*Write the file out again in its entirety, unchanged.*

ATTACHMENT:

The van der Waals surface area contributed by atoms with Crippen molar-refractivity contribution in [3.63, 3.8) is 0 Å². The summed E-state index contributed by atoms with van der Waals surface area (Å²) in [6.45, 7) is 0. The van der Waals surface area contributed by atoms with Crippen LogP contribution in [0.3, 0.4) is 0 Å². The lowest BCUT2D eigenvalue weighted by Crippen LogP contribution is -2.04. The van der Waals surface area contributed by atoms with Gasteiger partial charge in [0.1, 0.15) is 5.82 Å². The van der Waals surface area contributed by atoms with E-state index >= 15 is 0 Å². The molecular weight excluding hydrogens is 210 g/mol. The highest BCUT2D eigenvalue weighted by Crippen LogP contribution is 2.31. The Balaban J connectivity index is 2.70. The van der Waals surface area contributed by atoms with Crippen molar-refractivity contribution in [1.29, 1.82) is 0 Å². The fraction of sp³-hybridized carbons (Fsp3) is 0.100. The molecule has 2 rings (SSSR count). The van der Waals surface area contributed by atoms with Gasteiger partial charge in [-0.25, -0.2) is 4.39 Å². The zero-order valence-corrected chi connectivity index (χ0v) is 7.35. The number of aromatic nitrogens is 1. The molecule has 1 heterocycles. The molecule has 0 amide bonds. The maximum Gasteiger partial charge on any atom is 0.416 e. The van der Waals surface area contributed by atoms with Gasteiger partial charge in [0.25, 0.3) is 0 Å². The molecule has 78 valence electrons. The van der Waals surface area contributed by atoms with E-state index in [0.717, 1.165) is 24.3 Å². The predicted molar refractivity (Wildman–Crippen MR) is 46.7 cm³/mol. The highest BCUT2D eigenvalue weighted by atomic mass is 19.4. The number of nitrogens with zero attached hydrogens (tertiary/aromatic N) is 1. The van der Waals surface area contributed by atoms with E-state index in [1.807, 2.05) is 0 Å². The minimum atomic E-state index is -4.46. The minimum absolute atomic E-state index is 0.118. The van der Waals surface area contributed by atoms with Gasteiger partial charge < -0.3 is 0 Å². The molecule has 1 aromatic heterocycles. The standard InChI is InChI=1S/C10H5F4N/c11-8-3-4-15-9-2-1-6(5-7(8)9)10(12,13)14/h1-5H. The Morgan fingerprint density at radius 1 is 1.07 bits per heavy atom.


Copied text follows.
The van der Waals surface area contributed by atoms with Crippen molar-refractivity contribution in [3.63, 3.8) is 0 Å². The summed E-state index contributed by atoms with van der Waals surface area (Å²) in [6.45, 7) is 0. The van der Waals surface area contributed by atoms with Crippen LogP contribution in [0.3, 0.4) is 0 Å². The lowest BCUT2D eigenvalue weighted by Crippen LogP contribution is -2.04. The van der Waals surface area contributed by atoms with Gasteiger partial charge in [0.1, 0.15) is 5.82 Å². The van der Waals surface area contributed by atoms with E-state index >= 15 is 0 Å². The molecular weight excluding hydrogens is 210 g/mol. The highest BCUT2D eigenvalue weighted by Crippen LogP contribution is 2.31. The Balaban J connectivity index is 2.70. The van der Waals surface area contributed by atoms with Crippen molar-refractivity contribution in [1.29, 1.82) is 0 Å². The fraction of sp³-hybridized carbons (Fsp3) is 0.100. The molecule has 2 rings (SSSR count). The van der Waals surface area contributed by atoms with Gasteiger partial charge in [-0.25, -0.2) is 4.39 Å². The zero-order valence-corrected chi connectivity index (χ0v) is 7.35. The number of aromatic nitrogens is 1. The molecule has 1 heterocycles. The molecule has 0 amide bonds. The maximum Gasteiger partial charge on any atom is 0.416 e. The van der Waals surface area contributed by atoms with Gasteiger partial charge in [0.25, 0.3) is 0 Å². The molecule has 78 valence electrons. The van der Waals surface area contributed by atoms with E-state index in [0.717, 1.165) is 24.3 Å². The predicted molar refractivity (Wildman–Crippen MR) is 46.7 cm³/mol. The highest BCUT2D eigenvalue weighted by atomic mass is 19.4. The number of nitrogens with zero attached hydrogens (tertiary/aromatic N) is 1. The van der Waals surface area contributed by atoms with E-state index in [1.807, 2.05) is 0 Å². The minimum atomic E-state index is -4.46. The minimum absolute atomic E-state index is 0.118. The van der Waals surface area contributed by atoms with Gasteiger partial charge < -0.3 is 0 Å². The molecule has 1 aromatic heterocycles. The standard InChI is InChI=1S/C10H5F4N/c11-8-3-4-15-9-2-1-6(5-7(8)9)10(12,13)14/h1-5H. The Morgan fingerprint density at radius 1 is 1.07 bits per heavy atom.